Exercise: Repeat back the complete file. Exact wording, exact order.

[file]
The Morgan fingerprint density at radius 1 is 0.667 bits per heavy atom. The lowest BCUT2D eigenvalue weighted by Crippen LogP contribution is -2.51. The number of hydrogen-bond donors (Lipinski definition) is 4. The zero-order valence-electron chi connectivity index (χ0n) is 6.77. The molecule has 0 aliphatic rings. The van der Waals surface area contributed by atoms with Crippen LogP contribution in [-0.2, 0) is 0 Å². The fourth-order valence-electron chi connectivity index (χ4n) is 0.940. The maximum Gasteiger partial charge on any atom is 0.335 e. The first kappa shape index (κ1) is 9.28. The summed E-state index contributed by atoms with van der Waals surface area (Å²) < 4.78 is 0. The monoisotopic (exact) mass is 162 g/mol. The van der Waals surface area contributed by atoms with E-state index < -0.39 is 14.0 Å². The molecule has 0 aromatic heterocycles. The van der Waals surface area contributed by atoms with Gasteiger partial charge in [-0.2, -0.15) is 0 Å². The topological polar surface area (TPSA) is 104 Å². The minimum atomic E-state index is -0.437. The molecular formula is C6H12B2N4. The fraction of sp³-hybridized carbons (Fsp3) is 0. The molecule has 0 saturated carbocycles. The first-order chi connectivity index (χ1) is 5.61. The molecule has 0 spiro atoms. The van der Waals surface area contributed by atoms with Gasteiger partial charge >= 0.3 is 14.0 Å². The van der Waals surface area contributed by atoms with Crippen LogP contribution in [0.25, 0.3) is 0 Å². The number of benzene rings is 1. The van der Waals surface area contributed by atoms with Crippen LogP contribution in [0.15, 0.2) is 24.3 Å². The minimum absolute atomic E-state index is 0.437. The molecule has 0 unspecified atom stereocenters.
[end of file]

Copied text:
The Morgan fingerprint density at radius 1 is 0.667 bits per heavy atom. The lowest BCUT2D eigenvalue weighted by Crippen LogP contribution is -2.51. The number of hydrogen-bond donors (Lipinski definition) is 4. The zero-order valence-electron chi connectivity index (χ0n) is 6.77. The molecule has 0 aliphatic rings. The van der Waals surface area contributed by atoms with Crippen LogP contribution in [-0.2, 0) is 0 Å². The fourth-order valence-electron chi connectivity index (χ4n) is 0.940. The maximum Gasteiger partial charge on any atom is 0.335 e. The first kappa shape index (κ1) is 9.28. The summed E-state index contributed by atoms with van der Waals surface area (Å²) < 4.78 is 0. The monoisotopic (exact) mass is 162 g/mol. The van der Waals surface area contributed by atoms with E-state index < -0.39 is 14.0 Å². The molecule has 0 aromatic heterocycles. The van der Waals surface area contributed by atoms with Gasteiger partial charge in [-0.2, -0.15) is 0 Å². The topological polar surface area (TPSA) is 104 Å². The minimum atomic E-state index is -0.437. The molecular formula is C6H12B2N4. The fraction of sp³-hybridized carbons (Fsp3) is 0. The molecule has 0 saturated carbocycles. The first-order chi connectivity index (χ1) is 5.61. The molecule has 0 spiro atoms. The van der Waals surface area contributed by atoms with Gasteiger partial charge >= 0.3 is 14.0 Å². The van der Waals surface area contributed by atoms with Crippen LogP contribution in [0.25, 0.3) is 0 Å². The number of benzene rings is 1. The van der Waals surface area contributed by atoms with Crippen LogP contribution in [0.15, 0.2) is 24.3 Å². The minimum absolute atomic E-state index is 0.437. The molecule has 0 unspecified atom stereocenters.